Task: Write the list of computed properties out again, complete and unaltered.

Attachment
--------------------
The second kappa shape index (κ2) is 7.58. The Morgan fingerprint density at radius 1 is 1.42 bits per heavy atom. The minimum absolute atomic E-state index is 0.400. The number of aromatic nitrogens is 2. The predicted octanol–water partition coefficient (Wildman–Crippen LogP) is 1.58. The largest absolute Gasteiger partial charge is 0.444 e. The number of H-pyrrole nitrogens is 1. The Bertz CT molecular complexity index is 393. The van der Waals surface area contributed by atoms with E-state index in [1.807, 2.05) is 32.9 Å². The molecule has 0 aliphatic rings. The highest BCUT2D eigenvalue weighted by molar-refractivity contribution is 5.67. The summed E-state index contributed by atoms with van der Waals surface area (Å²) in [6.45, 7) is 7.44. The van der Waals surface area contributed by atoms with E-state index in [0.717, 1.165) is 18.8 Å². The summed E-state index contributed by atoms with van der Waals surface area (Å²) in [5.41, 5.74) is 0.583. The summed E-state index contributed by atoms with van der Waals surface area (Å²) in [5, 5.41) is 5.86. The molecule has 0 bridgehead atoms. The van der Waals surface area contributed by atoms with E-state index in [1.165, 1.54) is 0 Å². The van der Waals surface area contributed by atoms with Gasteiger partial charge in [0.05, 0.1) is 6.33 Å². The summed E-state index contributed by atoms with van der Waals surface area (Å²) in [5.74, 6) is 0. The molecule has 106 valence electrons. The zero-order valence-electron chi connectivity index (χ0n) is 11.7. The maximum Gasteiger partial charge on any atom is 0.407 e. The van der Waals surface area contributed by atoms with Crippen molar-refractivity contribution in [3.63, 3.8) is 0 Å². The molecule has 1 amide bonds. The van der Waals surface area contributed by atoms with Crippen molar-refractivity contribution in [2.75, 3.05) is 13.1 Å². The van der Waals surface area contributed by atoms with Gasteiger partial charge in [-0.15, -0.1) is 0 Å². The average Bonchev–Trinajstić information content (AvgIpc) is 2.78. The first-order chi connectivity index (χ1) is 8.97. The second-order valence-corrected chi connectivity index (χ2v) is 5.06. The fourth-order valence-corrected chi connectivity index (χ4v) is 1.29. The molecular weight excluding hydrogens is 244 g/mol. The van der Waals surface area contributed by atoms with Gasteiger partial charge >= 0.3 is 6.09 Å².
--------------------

The second kappa shape index (κ2) is 7.58. The Morgan fingerprint density at radius 1 is 1.42 bits per heavy atom. The minimum absolute atomic E-state index is 0.400. The number of aromatic nitrogens is 2. The predicted octanol–water partition coefficient (Wildman–Crippen LogP) is 1.58. The largest absolute Gasteiger partial charge is 0.444 e. The number of H-pyrrole nitrogens is 1. The Bertz CT molecular complexity index is 393. The van der Waals surface area contributed by atoms with E-state index in [1.807, 2.05) is 32.9 Å². The molecule has 0 aliphatic rings. The highest BCUT2D eigenvalue weighted by molar-refractivity contribution is 5.67. The summed E-state index contributed by atoms with van der Waals surface area (Å²) in [6.45, 7) is 7.44. The van der Waals surface area contributed by atoms with E-state index in [0.717, 1.165) is 18.8 Å². The summed E-state index contributed by atoms with van der Waals surface area (Å²) in [5.41, 5.74) is 0.583. The summed E-state index contributed by atoms with van der Waals surface area (Å²) in [5, 5.41) is 5.86. The molecule has 0 bridgehead atoms. The van der Waals surface area contributed by atoms with E-state index in [1.165, 1.54) is 0 Å². The van der Waals surface area contributed by atoms with Gasteiger partial charge in [0.05, 0.1) is 6.33 Å². The summed E-state index contributed by atoms with van der Waals surface area (Å²) in [5.74, 6) is 0. The molecule has 106 valence electrons. The zero-order valence-electron chi connectivity index (χ0n) is 11.7. The maximum Gasteiger partial charge on any atom is 0.407 e. The van der Waals surface area contributed by atoms with Crippen molar-refractivity contribution in [3.63, 3.8) is 0 Å². The molecule has 1 amide bonds. The van der Waals surface area contributed by atoms with Crippen molar-refractivity contribution in [2.75, 3.05) is 13.1 Å². The van der Waals surface area contributed by atoms with Gasteiger partial charge in [-0.15, -0.1) is 0 Å². The average Bonchev–Trinajstić information content (AvgIpc) is 2.78. The first-order chi connectivity index (χ1) is 8.97. The second-order valence-corrected chi connectivity index (χ2v) is 5.06. The fourth-order valence-corrected chi connectivity index (χ4v) is 1.29. The molecular weight excluding hydrogens is 244 g/mol. The van der Waals surface area contributed by atoms with Gasteiger partial charge >= 0.3 is 6.09 Å².